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Letter from AustraliaApril 2008

Australia, November 2007: a General Election ousted longstanding PM John Howard, a nationwide Walk Against Warming took place in one of the most polluting countries on Earth, and refrigeration energy was forecast to double by 2020. Roderic Bunn watched history unfold.

Poor old John Howard. You could see it in his eyes. Not a man of happy mien at the best of times, but this long-standing climate change-denier knew the game was up long before polling day. Not only did Australia's PM lose office, he lost his seat as well. A distinction shared by only one other prime minister in Australian political history.

Howard's nemesis Kevin Rudd is scarcely more colourful, but nonetheless the political opposite. He signed the Kyoto Protocol in December (something which Howard resisted to the bitter end) and speaks fluent Mandarin, a skill which will be well appreciated in Beijing.

Rudd will need his linguistic skills. Not only is Australia's electricity mostly powered by coal - much of it of low quality and responsible for 35 percent of Australia's greenhouse gas emissions - it earns the Australian exchequer precious export dollars from sale to Chinese power stations. China bought $491 million worth of Australian coal in 2006, a 51 percent increase on 2005.

Throughout Australia, massive demonstrations against climate change preceded election day. The Walk Against Warming attracted over 20,000 people in Melbourne alone. The assembled masses - a coalition of many different green constituencies - were orderly, united, and good-humoured, but clearly very anxious.

It's no wonder Australian's live in an age of anxiety. The facts speak for themselves: the country's annual output of CO2 in tonnes per person is 20.24, compared with the UK's 9.55. Emissions grew by 43 percent between 1995 and 2005, against the UK's 4 percent. About 95 percent of the nation's electricity comes from coal, putting Australia sixth in the league table of global greenhouse gas emitters. All this from a nation of just 20 million people.

So Rudd has his work cut out to become a leader of serious international action on the environment, rather than a saboteur like Howard. There's much ground to make up. For example, a report issued by Refrigerants Australia at the Melbourne Sustainability Conference predicted that the growth in mechanical cooling (especially for dwellings) is set to accelerate, not stabilise.This trend is mirrored in the growth of electrical appliances. The research by Steve Anderson at Refrigerants Australia predicted that energy consumed by televisions in Australia will double from 40 PJ in 2008 to 80 PJ in 2020. This dwarfs increases of all other electrical appliances.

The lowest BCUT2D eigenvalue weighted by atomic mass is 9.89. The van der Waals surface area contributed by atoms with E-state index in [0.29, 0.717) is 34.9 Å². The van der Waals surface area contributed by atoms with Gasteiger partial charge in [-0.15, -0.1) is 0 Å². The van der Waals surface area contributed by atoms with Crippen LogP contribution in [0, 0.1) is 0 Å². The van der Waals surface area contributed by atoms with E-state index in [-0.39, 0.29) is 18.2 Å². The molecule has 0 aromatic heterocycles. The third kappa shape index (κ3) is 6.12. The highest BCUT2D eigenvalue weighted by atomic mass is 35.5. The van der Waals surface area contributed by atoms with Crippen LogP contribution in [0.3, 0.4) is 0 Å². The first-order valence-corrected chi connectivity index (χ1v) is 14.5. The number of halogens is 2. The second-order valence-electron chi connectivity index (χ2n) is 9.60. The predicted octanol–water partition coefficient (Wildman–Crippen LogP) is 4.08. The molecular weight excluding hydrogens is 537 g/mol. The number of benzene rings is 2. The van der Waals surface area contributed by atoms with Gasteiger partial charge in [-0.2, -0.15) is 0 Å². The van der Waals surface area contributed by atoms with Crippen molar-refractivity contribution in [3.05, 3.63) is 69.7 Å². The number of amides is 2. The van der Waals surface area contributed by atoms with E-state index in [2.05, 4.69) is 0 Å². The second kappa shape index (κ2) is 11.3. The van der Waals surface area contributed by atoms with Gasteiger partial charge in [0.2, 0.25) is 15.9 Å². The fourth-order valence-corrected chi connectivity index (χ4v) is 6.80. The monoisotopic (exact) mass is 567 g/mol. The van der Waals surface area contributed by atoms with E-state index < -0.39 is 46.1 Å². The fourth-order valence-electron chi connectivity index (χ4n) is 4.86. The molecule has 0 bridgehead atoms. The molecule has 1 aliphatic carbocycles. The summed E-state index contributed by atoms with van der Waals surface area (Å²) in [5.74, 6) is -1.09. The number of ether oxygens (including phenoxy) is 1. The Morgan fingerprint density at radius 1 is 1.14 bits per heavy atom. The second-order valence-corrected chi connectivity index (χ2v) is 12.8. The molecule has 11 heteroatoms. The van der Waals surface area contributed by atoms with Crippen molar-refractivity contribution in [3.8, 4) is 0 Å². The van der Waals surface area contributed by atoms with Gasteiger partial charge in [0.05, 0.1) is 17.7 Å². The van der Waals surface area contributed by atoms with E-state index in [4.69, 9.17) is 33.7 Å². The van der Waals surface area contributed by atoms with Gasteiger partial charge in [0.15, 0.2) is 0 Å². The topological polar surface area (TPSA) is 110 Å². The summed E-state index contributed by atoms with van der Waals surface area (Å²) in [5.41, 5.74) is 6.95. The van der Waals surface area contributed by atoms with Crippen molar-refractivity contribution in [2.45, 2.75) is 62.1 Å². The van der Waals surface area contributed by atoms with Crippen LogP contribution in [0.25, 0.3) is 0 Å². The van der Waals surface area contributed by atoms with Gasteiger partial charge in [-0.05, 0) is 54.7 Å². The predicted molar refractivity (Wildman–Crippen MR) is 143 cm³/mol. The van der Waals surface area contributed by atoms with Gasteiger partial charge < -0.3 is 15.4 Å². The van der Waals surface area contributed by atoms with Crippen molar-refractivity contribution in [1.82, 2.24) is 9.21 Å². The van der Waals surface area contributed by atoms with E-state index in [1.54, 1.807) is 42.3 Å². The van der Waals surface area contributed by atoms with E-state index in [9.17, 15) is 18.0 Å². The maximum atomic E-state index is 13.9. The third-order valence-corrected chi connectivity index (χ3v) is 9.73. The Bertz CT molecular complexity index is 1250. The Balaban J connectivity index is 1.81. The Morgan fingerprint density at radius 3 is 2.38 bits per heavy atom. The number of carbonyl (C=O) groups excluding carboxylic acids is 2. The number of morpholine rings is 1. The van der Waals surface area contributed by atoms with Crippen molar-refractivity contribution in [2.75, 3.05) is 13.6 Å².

Think about it. No bedroom can be without its LCD tv, and no public building, train station or departure lounge is complete without a 32-inch plasma screen.

It's not all doom and gloom. While the Australian Federal Government grapples with reversing Howard's energy policies, the public and commercial sectors are working hard on their own responses.

Australia has embraced operational energy ratings for buildings - the Australian Building Greenhouse Rating scheme (ABGR). This is a star rating based on 12 months of metered energy data.

"Some major companies have publicly stated that they will only lease space in buildings with high ABGR star ratings," said Steve Hennessy of Steensen Varming's office in Sydney. "Some developers are signing commitment agreements whereby they publicly guarantee to deliver verifiable high-performing buildings."

The effect on building owners and managers has been revolutionary, says Hennessy. Where energy in buildings was once a side issue in Australia, it's now mainstream. In the UK, operational energy auditing has been put back from April to October 2008, and even then it will initially only apply to public buildings above 1000 m2. So Australia is even beating us on energy legislation. How embarrassing.

Australia, though, is still wedded to what we would call old-fashioned forms of air-conditioning like VAV. Chilled ceilings are a very recent introduction. As a consequence, the comfort setpoints in Australian office buildings stick rigorously to traditional comfort criteria. Even in thermally massive buildings it's still unthinkable for internal temperatures to rise, say, to 24 degrees C, let alone above it. Expectations might have to change.

NABERS may be the prompt. NABERS (the National Australian Built Environment Rating System) is a voluntary performance-based rating system for existing buildings. (And just in case you're wondering, yes, the pun in the name is intended. Australians...)

NABERS rates a building on the basis of its measured, operational effect on the environment. The scheme will be extended to strategic planning and sustainable fitouts as a key tool in achieving the ultimate aim: carbon neutrality. And you know, having witnessed the Australian property world's enthusiasm, I think they just might make it.

For details on Australian energy rating schemes, visit [link= caption=frequently asked questions] on the NABERS web site.

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